Fluoride Action Network


Tea drinking remains popular in the United States and increasingly is suggested to promote health. We caution that skeletal fluorosis can result from consumption of excessive amounts of instant tea because of substantial fluoride levels in some commercial preparations.

Case report

A 52-year-old white woman consulted in 1998 for dense lumbar vertebras discovered after twisting her back. Spinal discomfort and stiffness for 5 years reflected “disc disease.” She had never had a fracture. Chest radiographs after exposure to chlorine while manufacturing soap and bleach were unremarkable 16 years previously. She recounted no other chemical or heavy metal exposure. Onset of menopause was at age 46 years, after which she had estrogen injections, and then took oral estrogen-methyltestosterone for 3 years. She also took 600 mg of calcium twice daily for 4 years and a multivitamin daily for 6 months. Review of family history revealed no skeletal problems. Only intake of unfiltered well water suggested fluorosis.

The patient appeared well. Spine percussion and rib compression were painless. There was no hepatosplenomegaly. Neurologic examination was intact.

Radiographs from 1993 and 1998 documented the appearance of marked osteosclerosis and cortical thickening throughout the entire spine (especially the lumbar region) and pelvis during this 5-year period (Figure 1). The ribs were similarly affected. Radiographs of the calvarium, hands, proximal femora, and knees were unremarkable. Magnetic resonance imaging showed an L5-S1 herniated nucleus pulposus but no marrow changes. Dual-energy Xray absorptiometry documented markedly elevated bone mineral density in the lumbar spine but normal density in the hip (Table 2).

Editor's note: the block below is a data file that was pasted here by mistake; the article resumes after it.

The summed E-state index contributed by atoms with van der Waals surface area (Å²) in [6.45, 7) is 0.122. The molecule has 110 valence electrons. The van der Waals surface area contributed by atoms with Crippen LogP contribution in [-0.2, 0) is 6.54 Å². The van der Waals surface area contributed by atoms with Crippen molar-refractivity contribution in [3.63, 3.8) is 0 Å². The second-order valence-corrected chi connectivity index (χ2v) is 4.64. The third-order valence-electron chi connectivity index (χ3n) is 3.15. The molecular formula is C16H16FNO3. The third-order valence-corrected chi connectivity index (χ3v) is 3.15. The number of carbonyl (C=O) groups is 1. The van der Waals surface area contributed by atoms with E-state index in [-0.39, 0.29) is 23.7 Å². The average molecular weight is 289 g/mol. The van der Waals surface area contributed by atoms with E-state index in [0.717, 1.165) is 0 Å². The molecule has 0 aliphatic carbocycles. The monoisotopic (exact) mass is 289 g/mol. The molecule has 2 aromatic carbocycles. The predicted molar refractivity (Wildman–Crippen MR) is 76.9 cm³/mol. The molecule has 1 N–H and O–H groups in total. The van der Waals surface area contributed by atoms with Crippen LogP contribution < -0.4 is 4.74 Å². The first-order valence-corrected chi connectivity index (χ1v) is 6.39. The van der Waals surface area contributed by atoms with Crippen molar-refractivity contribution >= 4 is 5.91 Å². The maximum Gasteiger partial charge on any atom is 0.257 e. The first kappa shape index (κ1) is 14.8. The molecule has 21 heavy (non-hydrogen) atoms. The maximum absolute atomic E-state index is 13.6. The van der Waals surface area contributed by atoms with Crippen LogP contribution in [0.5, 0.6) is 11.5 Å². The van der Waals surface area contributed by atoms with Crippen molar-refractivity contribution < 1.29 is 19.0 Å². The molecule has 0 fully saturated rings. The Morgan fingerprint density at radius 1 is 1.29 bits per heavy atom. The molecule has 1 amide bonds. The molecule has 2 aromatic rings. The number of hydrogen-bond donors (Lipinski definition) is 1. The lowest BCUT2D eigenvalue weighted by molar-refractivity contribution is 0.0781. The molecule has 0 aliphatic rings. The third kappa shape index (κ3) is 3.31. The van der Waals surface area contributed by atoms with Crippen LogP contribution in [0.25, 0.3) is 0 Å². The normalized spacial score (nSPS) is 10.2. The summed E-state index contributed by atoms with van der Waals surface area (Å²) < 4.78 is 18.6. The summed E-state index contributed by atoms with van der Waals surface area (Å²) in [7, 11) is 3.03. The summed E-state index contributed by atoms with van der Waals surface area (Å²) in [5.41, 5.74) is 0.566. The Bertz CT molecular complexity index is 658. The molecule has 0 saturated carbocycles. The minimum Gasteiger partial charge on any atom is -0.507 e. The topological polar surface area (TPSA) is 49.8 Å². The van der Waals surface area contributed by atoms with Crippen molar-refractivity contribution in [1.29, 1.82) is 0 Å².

Hemogram values; serum calcium, phosphate, parathyroid hormone, alkaline phosphatase, 25-hydroxyvitamin D, and creatinine levels; and results of protein electrophoresis were unremarkable. The erythrocyte sedimentation rate was 18 mm/h (reference, 30 mm/h). Test results for antibodies to hepatitis C virus were negative.

Skeletal discomfort intensified during the subsequent year, and included new neck and scapular pain and elbow and knee arthralgias. Bone and joint pains, acquired axial osteosclerosis, well water, soap manufacturing, and periodontal disease suggested skeletal fluorosis. Results of iliac crest marrow aspiration and biopsy were consistent with this disorder, and showed normocellular marrow, markedly thickened cortical and trabecular bone, and increased osteoid seam wall thickness. A 24-hour urine collection contained substantial amounts of fluoride at 14 mg/g creatinine, verified at 19 mg/g creatinine (reference, 3 mg/g creatinine) (Figure 2).

The patient had begun use of unfiltered well water in 1989. The 2.8 ppm (mg/L) fluoride level reported for water from her tap did not exceed the Environmental Protection Agency (EPA) limit of 4.0 ppm. She had always brushed with fluoridated toothpaste, and for 6 months she had used fluoride-containing mouthwash, but neither dentifrice was intentionally swallowed. There was no exposure to pesticides or fertilizers. She did not drink mineral water or wine, live near a mine, and rarely used Teflon-coated pots. However, 3 months after relocating to where well filtration produced 0.24 ppm of fluoride at the tap (World Health Organization guideline limit, 1.5 ppm), urinary fluoride levels decreased little to 13 mg/g creatinine (Figure 2).